A test and tried dish of garlic, herb and dip from Domino’s to prepare that famous condiment at your own home.
In the realm of food, the words “good” and “delicious” aren’t always synonymous. Being a journalist that writes on food topics, I’m often required to hold high expectations, along with an attraction to luxurious. “I doubt this is up to your standards”, is a phrase I’m used to hearing as I sit in a restaurant to enjoy an exquisite meal prepared by family or friends members. Even when the food is almost unpalatable, it’s not really the issue. Even if something can’t be classified as “restaurant quality”, it does not mean it’s any less tasty. In diverse cultures, the most delicious food isn’t served in restaurants. It’s in markets, homes and shops, as well as petrol stations or locations of worship. In unimaginable places to find the best bite’. Yes, I love to eat healthy however, we all have addictions and my list of them is endless.
Food and food writing can be subjective, especially when it comes to writing about restaurants but the key to success lies in the ability to discern between your own personal tastes and what’s actually good or not. Food that is fast, for example is loved by many people, however only a few would define it as good food. What is the real issue whether it’s good or not? The exact definition is not clear which, by itself, poses a problem. Similar principles is applicable to food items that are technically good. It’s possible to have something technically flawless, but not necessarily satisfying.
In addition to the science behind the taste buds the real pleasure evoked through certain foods is dependent on nostalgia. Because that no two people experience exactly the same experience and the outcomes are subject to interpretation and are usually contentious. The degree of enjoyment (or otherwise) mixed that is the most subjective element of eating.
When I was a kid, takeaway pizza was regarded as a treat, mostly reserved for special occasions. A lot of pizza lovers might argue that food served that comes from Pizza Hut or Domino’s, for instance, could never be considered good enough However, to many it’s certainly “interesting”.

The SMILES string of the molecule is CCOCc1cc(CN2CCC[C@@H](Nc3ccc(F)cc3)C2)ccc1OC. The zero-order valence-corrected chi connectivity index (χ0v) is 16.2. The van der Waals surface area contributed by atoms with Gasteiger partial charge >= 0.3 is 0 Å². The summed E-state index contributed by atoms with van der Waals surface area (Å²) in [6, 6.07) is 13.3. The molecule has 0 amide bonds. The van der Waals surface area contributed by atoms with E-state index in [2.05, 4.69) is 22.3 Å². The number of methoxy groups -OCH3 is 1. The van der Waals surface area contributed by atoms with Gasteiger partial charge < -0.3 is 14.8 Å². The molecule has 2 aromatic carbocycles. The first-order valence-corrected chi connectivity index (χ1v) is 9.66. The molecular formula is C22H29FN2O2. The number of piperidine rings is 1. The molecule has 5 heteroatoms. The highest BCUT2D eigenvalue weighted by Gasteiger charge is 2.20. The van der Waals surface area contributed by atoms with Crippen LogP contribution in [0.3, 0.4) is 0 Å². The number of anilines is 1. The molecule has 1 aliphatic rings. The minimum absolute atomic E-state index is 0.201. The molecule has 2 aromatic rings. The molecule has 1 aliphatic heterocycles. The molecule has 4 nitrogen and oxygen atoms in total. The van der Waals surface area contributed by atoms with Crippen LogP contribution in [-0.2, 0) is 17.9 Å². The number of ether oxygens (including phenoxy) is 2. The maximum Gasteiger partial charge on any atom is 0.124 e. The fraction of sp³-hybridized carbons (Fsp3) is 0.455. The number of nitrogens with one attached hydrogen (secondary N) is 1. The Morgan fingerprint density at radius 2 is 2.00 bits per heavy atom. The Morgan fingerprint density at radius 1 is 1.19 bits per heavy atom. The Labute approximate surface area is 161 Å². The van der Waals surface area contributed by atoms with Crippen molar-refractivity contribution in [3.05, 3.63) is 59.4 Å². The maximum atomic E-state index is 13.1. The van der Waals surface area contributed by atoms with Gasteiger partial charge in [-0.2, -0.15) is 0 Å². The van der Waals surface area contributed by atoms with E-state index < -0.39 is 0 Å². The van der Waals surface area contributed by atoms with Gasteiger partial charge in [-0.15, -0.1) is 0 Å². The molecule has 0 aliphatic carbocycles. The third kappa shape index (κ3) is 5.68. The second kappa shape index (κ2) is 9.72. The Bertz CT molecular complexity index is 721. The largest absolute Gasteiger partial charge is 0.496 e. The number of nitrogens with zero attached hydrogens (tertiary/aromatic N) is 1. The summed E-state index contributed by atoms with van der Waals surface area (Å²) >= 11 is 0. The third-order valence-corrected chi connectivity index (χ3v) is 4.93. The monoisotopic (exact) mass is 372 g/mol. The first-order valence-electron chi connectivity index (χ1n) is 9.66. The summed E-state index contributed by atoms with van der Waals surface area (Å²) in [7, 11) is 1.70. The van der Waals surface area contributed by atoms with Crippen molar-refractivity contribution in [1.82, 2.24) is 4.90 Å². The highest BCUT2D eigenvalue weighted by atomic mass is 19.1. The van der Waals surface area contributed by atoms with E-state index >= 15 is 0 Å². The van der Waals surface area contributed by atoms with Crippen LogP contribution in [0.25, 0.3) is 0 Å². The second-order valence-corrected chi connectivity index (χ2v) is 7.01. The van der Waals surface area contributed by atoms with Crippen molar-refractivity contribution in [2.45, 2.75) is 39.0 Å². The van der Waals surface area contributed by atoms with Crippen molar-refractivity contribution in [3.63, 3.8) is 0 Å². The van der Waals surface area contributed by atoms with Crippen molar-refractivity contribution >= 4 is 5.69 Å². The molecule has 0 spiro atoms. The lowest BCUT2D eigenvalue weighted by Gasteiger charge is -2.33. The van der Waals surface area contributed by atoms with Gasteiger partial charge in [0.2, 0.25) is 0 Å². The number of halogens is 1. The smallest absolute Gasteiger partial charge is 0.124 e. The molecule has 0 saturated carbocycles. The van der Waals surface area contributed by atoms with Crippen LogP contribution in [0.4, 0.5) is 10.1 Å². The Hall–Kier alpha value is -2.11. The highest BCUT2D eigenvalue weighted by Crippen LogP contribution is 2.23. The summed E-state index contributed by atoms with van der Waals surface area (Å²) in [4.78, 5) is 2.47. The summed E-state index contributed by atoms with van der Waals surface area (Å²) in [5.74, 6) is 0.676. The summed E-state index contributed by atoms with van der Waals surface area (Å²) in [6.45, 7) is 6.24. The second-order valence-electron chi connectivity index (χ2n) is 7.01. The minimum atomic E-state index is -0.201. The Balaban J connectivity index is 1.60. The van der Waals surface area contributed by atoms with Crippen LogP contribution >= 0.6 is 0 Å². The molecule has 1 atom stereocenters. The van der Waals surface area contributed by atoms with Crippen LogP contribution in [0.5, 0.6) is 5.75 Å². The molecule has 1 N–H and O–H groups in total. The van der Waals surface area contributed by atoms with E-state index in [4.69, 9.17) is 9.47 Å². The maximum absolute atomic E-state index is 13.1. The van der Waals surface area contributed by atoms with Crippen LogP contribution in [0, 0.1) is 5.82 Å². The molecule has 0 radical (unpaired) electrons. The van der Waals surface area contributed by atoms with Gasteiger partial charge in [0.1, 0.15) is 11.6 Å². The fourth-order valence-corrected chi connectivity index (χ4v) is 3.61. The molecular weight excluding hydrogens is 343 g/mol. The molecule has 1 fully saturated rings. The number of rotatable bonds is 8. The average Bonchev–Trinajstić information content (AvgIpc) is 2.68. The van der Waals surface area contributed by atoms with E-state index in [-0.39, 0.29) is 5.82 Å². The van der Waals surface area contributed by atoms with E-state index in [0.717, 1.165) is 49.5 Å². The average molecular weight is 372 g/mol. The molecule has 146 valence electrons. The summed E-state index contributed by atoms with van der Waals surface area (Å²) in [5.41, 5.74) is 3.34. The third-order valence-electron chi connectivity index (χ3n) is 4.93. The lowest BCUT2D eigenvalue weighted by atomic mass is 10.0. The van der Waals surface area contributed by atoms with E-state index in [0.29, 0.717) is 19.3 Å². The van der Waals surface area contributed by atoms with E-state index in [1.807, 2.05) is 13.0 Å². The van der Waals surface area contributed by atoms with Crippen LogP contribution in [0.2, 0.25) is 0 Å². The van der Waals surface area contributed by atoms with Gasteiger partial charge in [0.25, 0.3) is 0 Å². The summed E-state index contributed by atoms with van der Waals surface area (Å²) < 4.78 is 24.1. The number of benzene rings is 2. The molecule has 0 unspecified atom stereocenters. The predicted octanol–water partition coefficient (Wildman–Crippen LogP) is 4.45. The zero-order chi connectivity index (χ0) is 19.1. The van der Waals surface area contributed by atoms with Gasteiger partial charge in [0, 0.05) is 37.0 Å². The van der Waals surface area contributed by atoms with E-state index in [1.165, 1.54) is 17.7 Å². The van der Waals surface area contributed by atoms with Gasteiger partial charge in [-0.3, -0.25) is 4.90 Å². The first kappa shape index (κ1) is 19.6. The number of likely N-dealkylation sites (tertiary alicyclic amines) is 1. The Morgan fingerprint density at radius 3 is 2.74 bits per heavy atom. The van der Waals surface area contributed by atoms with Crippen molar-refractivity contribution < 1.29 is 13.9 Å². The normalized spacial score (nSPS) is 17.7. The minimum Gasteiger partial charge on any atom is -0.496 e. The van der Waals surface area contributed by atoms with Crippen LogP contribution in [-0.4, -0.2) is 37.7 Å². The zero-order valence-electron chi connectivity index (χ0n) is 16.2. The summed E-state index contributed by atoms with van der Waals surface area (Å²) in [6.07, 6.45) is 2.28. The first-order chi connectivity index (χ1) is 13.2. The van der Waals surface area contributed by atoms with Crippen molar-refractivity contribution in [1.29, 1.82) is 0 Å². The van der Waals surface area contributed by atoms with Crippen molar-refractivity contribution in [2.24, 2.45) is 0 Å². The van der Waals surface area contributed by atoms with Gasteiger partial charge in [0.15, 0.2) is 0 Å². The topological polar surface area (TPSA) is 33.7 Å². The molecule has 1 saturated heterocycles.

Britain’s largest pizza delivery company, Domino’s Pizza plans to launch 200 brand new UK outlets in the next year and reported an underlying profit before tax of PS101.2million last year, registering sales of PS1.35billion increasing by 10.3 percent in a comparable basis. It’s not surprising that the first week of the initial national lockdown was the most successful of last year’s delivery orders with Domino’s serving two million pizzas. Bars, restaurants and clubs shut the night of New Year’s Eve Domino’s delivered 14 pizzas per second.
No matter what toppings you prefer the majority of Domino’s customers are united in a common admiration for the brand’s Garlic and Herb Dip, that has achieved the status of a cult. Domino’s’s popular vegan selection includes an plant-based sauce made with garlic and herbs that is made from pea protein. With no preservatives, which allow the dip to remain for months, homemade garlic-herb dip from Domino’s is easy to replicate at home, provided that the proper ingredient ratios are utilized. Photo: Jonathan Hatchman
After testing numerous variations of the recipes for the Domino’s herb and garlic dip, a mixture of mayonnaise with sour cream will yield a result that is similar to the original. It also includes dried parsley in place of fresh lemon juice sugar, salt as well as a dash of white wine vinegar and the suggestion that mustard powder (the dip’s secret weapon). Mix all the ingredients together and serve as dips for almost anything. The recipe makes about 250ml. It can be kept in the refrigerator for several days, provided it lasts for that long.
Domino’s Garlic & Herb Dip
Recipe Prep Time:10 minutes,Total Time:10 minutes, Course: Sauce, Keyword: Dip, Domino’s, Fast Food, Pizza
- 9 tbsp mayonnaise
- 8 tbsp sour cream
- 2 Tbsp garlic puree
- 1 tsp of white wine vinegar
- 2 teaspoons lemon juice
- 1 teaspoon dried parsley
- 1/4 tsp mustard powder
- 1 teaspoon salt
- 2 1 tsp sugar
- Combine all the ingredients into one bowl, mix, and taste for spice.
- Add additional salt, sugar or vinegar if you feel it is necessary.
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